Israeli Prime Minister Naftali Bennett on Monday walked back comments made a day earlier calling for the “freedom of worship for Jews” at the flashpoint Temple Mount amid outcry from the Arab world.
Bennett on Sunday called for “freedom of worship for Jews on the [Temple] Mount,” marking a shift from a decades-long policy which forbids Jews from praying at the complex, which constitutes the holiest site in Judaism. Under the current policy, Jews are allowed to visit the site but are barred from uttering prayers — even under their breath or disguised as a sermon — prostrating, or performing any other religious rituals.
On Sunday, close to 2,000 Jews visited the Temple Mount to mark the Jewish fast of Tisha B’av after police cleared the site of violent Palestinian demonstrators who threw stones at police, Israel Police said.
Tisha B’av, which Jews observed from Saturday night until Sunday night, marks the anniversary of the destruction of the two biblical temples, which both stood at the site, in 586 BCE and 70 CE respectively.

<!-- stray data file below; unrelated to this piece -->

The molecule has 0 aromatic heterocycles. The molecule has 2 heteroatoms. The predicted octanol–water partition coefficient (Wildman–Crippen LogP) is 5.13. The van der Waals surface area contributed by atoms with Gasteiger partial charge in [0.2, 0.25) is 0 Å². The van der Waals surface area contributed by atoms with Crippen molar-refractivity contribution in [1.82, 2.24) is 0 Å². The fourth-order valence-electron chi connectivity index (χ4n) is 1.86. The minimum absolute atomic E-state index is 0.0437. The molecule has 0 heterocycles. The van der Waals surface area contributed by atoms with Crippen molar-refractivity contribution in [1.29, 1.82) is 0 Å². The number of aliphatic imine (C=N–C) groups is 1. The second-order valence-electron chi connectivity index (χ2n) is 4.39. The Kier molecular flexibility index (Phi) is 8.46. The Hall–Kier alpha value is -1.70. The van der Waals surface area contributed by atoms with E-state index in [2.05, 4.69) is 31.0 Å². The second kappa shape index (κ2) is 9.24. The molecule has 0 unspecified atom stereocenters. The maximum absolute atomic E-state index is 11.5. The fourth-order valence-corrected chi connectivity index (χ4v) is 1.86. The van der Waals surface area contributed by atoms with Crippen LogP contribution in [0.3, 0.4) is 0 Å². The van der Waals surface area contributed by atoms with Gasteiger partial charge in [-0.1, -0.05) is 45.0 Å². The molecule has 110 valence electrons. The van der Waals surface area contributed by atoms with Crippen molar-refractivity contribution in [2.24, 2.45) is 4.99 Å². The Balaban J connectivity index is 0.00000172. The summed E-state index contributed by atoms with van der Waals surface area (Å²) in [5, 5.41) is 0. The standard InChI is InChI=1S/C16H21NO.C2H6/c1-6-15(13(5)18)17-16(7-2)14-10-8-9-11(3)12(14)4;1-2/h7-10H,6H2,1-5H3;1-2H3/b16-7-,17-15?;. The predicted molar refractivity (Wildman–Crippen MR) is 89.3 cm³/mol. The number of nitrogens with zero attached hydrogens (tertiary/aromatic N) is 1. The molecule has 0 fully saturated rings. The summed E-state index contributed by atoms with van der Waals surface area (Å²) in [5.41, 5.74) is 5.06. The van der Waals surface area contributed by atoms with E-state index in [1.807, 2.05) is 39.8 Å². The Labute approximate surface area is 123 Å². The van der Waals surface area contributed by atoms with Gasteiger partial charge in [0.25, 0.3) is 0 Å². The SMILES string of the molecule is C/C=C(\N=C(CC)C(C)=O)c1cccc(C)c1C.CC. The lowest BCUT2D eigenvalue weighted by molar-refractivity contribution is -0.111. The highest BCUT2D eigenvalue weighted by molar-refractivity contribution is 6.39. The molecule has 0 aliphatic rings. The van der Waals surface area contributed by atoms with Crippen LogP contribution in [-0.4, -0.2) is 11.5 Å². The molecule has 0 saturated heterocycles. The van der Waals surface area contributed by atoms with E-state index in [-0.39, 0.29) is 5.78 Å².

In his comments Sunday, Bennett also highlighted that “freedom of worship will also fully be preserved for Muslims,” noting the Muslim holiday of Eid al-Adha this week.
However, an official in the prime minister’s office speaking on condition of anonymity clarified on Monday the prime minister said Bennett meant both Jews and Muslims have “freedom of visitation rights” on the Temple Mount.
The site, which is the third holiest site in Islam, is administered by the Jordanian Islamic Waqf.
Turkey, Egypt and even Ra’am – the Islamist party in Bennett’s ruling coalition – condemned Jewish ascension to the site.
“The Al-Aqsa Mosque, in its 144 dunams, is solely the property of Muslims, and no one else has any right to it,” the Islamist party said in a joint statement with its parent organization, the Islamic Movement.
“Israeli security forces have once again violated the sanctity of al-Haram al-Sharif by allowing racist Jewish groups to raid al-Aqsa Mosque, attacking Palestinian civilians praying in the area and detaining Palestinian civilians, including children and women, leading to images that offended human dignity,” according to a statement from the Turkish foreign ministry.
Cairo, meanwhile, condemned “the renewed violations of the blessed Al-Aqsa Mosque by Israeli extremists under the protection of the Israeli forces,” the Times of Israel cited the Egyptian Foreign Ministry as saying.